US 5768796 A
A roller measurement fixture is comprised of a series of small in-line rollers mounted in one or more rows, forming a receiving cradle device. An extruded part to be measured is cradled in a semi-circular arrangement of the rollers and straightens as it settles under its own weight. The cradle device will accommodate many different cross-sections of extruded seal. The rollers are free to rotate as the part is placed into the fixture and properly located. Friction front these rollers is negligible, therefore the part remains in, or attains, its free state, without internal stresses, throughout the loading and measurement process. Thus, the extruded part is limp within the cradle, being loaded so as to contact a head or alignment stop at one end of the cradle. A floating stop riding on the rollers engages the other end of the part and cooperates with a scale on the cradle as a means of acquiring the measurements.
1. A fixture for measuring the length of long flexible extruded parts of different cross-sections, said parts being formed of foam rubber and the like material and being incapable of self-support in a straight line, comprising
an elongated cradle including an upwardly open trough,
a plurality of rollers having rims of like diameter arranged with said rims aligned seriatim in said trough to present a series of support surfaces arranged in a line,
support shafts for said rollers extending through the axis of rotation of the corresponding rollers,
said shafts extending parallel to each other and transversely of said trough and being spaced apart a distance slightly greater than the diameter of said rollers whereby the circumferential rim surfaces of said rollers facing upward in said cradle provide a part support of discontinued segments of said rollers extending at least the full length of the parts placed thereon, and localized tension and compression in the part will dissipate due to the part being supported independently at relatively closely spaced increments along the length of the part,
a scale attached to and extending along said trough,
an end stop at one end of said trough for indexing a part placed thereon, and
a floating stop movable along said rollers into engagement with a free end of a part and cooperating with said scale to indicate the length of a part.
2. A fixture as defined in claim 1, further comprising
said trough being formed by a beam having an upwardly open top, a bottom, and opposed sides,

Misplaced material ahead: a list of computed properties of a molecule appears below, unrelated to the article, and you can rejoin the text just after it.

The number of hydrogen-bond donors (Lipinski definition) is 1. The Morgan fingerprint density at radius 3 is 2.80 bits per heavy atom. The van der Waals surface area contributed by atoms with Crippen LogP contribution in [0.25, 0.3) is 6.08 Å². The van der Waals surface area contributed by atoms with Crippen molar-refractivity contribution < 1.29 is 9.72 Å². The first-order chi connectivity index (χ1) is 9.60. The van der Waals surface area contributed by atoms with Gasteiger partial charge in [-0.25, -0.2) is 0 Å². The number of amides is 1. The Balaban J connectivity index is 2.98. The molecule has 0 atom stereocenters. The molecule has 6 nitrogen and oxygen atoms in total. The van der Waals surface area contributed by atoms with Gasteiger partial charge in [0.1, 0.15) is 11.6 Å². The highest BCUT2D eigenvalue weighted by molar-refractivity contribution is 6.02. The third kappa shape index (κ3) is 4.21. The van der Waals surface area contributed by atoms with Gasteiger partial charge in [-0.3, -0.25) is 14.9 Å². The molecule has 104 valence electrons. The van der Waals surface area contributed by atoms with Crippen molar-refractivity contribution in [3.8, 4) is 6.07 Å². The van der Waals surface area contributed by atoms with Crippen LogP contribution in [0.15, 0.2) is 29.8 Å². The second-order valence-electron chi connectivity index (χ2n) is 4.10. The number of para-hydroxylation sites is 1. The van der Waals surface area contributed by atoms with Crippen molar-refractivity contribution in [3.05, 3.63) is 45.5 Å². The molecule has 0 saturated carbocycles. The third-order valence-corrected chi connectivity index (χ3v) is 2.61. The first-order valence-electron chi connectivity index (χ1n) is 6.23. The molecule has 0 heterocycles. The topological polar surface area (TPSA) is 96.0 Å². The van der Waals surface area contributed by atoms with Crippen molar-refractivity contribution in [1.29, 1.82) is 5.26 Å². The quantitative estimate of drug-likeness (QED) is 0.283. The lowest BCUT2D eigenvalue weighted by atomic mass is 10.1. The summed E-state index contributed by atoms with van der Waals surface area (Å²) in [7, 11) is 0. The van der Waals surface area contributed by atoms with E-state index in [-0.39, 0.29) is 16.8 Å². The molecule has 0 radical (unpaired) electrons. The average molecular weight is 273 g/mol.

said rollers being supported in alignment along said beam from the bottom and sides thereof into at least three rows of aligned roller supports for confining an elongated flexible part therein.
3. A method of measuring length of long flexible extruded parts which are incapable of self-support in a straight line, comprising
supporting the part in a substantially straight horizontal position at independent locations closely spaced lengthwise of the part, each support location being provided by a freely rotatable roller aligned along a cradle with the axes of the rollers parallel and each roller being independently movable with respect to adjacent rim surfaces of the part to allow the part to expand or contract locally due to release of tension or compression localized in the part,
then measuring the length of the relaxed part.
FIG. 1 illustrates schematically the prior manner of measuring long flexible rubber (or the like) extrusions. Of particular interest are synthetic material extrusions used for weather stripping and sealing in automotive applications, such as around windows, in windows runs or channels, and around doors and trunk lids. These seals are extruded through a die to achieve the desired crosssectional configuration, which is usually irregular, and cut to prescribed length.
Inspection of these extruded parts, particularly length measurement, is required to maintain uniformity and quality. Proper length is needed to avoid problems of installation on production lines. Both short and long extrusions present difficulties to the installer, who is working under time constraint. The cut parts E (lengths) are placed on a flat board 10 (FIGS. 1 and 2), one end against a stop 11, and the length is noted on a rule 12 attached to the board. These parts are flexible and relatively small in cross-section and comparably quite long; for example, a particular extruded seal might be 1.5 inches across its greatest cross-section, up to twenty feet or more in length. The material is often sponge-like and in any event is easily subject to localized compression or tension as the part is manually laid out on board 10.
The coefficient of friction between the part and the board can result in internal localized stress (either compression or tension) which affects the true length (when relaxed) of the part. Also, the part may be (hurriedly) not laid in a straight line, as illustrated in an exaggerated way in FIG. 2. All of these variations, caused in part by haste during the manufacturing operation, may result in parts of incorrect length measurement.
In accordance with the invention, a novel roller measurement fixture is provided to help eliminate both of the problems mentioned above. The fixture is comprised of a series of small in-line rollers 20 supported on small shafts 22 aligned in one or more rows 20A, 20B, 20C, within a trough 25 which is an open beam 26 having legs 27A, 27B preferably at right angles to each other, with a small shelf 28 secured across its bottom, at the joinder of the legs 27A, 27B forming a receiving cradle device. The cradle is preferably comprised of the three (or more) rows 20A, 20B, 20C of in-line rollers 20 each of which are free to rotate on their respective support shafts 22 as the part is placed into the fixture through its open top and properly located. The shafts are all mounted to extend transverse to the beam 27, so the roller peripheries provide a large number of independent supports for the part. The friction from these rollers is negligible, therefore the part remains in, or attains, its free state, without internal stresses, throughout the loading and measurement process.